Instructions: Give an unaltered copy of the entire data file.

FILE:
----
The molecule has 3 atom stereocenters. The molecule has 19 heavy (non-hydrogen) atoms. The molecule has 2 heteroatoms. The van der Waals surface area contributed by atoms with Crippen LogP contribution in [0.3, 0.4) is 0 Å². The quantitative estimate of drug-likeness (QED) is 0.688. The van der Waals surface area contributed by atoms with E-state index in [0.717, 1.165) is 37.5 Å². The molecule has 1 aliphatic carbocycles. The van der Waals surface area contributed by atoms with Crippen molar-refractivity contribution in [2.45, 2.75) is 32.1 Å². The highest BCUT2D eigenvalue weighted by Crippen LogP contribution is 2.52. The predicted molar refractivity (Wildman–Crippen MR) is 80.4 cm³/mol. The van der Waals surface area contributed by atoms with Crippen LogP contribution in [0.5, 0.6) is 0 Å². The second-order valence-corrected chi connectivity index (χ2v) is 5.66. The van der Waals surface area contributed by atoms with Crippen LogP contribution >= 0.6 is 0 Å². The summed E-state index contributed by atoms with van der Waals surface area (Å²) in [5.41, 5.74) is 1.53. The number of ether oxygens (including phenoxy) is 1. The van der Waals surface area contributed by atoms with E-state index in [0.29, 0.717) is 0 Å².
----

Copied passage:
The molecule has 3 atom stereocenters. The molecule has 19 heavy (non-hydrogen) atoms. The molecule has 2 heteroatoms. The van der Waals surface area contributed by atoms with Crippen LogP contribution in [0.3, 0.4) is 0 Å². The quantitative estimate of drug-likeness (QED) is 0.688. The van der Waals surface area contributed by atoms with E-state index in [0.717, 1.165) is 37.5 Å². The molecule has 1 aliphatic carbocycles. The van der Waals surface area contributed by atoms with Crippen molar-refractivity contribution in [2.45, 2.75) is 32.1 Å². The highest BCUT2D eigenvalue weighted by Crippen LogP contribution is 2.52. The predicted molar refractivity (Wildman–Crippen MR) is 80.4 cm³/mol. The van der Waals surface area contributed by atoms with Crippen LogP contribution in [0.5, 0.6) is 0 Å². The second-order valence-corrected chi connectivity index (χ2v) is 5.66. The van der Waals surface area contributed by atoms with Crippen LogP contribution >= 0.6 is 0 Å². The summed E-state index contributed by atoms with van der Waals surface area (Å²) in [5.41, 5.74) is 1.53. The number of ether oxygens (including phenoxy) is 1. The van der Waals surface area contributed by atoms with E-state index in [0.29, 0.717) is 0 Å².